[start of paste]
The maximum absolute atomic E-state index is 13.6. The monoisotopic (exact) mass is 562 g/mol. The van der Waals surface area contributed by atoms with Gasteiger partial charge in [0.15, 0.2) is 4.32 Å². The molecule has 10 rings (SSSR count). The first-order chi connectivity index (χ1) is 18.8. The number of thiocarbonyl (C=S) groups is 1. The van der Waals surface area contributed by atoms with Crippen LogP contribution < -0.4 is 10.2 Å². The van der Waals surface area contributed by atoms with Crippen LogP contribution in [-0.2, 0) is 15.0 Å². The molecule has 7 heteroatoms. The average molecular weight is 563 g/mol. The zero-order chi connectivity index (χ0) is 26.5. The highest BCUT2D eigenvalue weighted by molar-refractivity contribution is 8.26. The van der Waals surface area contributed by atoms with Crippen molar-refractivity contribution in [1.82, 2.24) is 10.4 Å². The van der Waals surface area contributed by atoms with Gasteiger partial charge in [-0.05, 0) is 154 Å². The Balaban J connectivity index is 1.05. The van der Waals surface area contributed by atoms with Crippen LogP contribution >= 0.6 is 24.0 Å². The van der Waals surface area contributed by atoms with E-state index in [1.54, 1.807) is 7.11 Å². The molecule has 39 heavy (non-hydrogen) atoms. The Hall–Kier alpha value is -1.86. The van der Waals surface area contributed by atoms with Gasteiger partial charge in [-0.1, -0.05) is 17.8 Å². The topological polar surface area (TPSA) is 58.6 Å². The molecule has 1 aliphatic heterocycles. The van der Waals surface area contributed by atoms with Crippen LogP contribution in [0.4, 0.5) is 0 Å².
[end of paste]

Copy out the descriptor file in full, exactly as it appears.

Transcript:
The maximum absolute atomic E-state index is 13.6. The monoisotopic (exact) mass is 562 g/mol. The van der Waals surface area contributed by atoms with Gasteiger partial charge in [0.15, 0.2) is 4.32 Å². The molecule has 10 rings (SSSR count). The first-order chi connectivity index (χ1) is 18.8. The number of thiocarbonyl (C=S) groups is 1. The van der Waals surface area contributed by atoms with Crippen LogP contribution < -0.4 is 10.2 Å². The van der Waals surface area contributed by atoms with Crippen LogP contribution in [-0.2, 0) is 15.0 Å². The molecule has 7 heteroatoms. The average molecular weight is 563 g/mol. The zero-order chi connectivity index (χ0) is 26.5. The highest BCUT2D eigenvalue weighted by molar-refractivity contribution is 8.26. The van der Waals surface area contributed by atoms with Crippen molar-refractivity contribution in [1.82, 2.24) is 10.4 Å². The van der Waals surface area contributed by atoms with Gasteiger partial charge in [-0.05, 0) is 154 Å². The Balaban J connectivity index is 1.05. The van der Waals surface area contributed by atoms with Crippen LogP contribution >= 0.6 is 24.0 Å². The van der Waals surface area contributed by atoms with E-state index in [1.54, 1.807) is 7.11 Å². The molecule has 39 heavy (non-hydrogen) atoms. The Hall–Kier alpha value is -1.86. The van der Waals surface area contributed by atoms with Gasteiger partial charge in [-0.1, -0.05) is 17.8 Å². The topological polar surface area (TPSA) is 58.6 Å². The molecule has 1 aliphatic heterocycles. The van der Waals surface area contributed by atoms with Crippen LogP contribution in [0.4, 0.5) is 0 Å².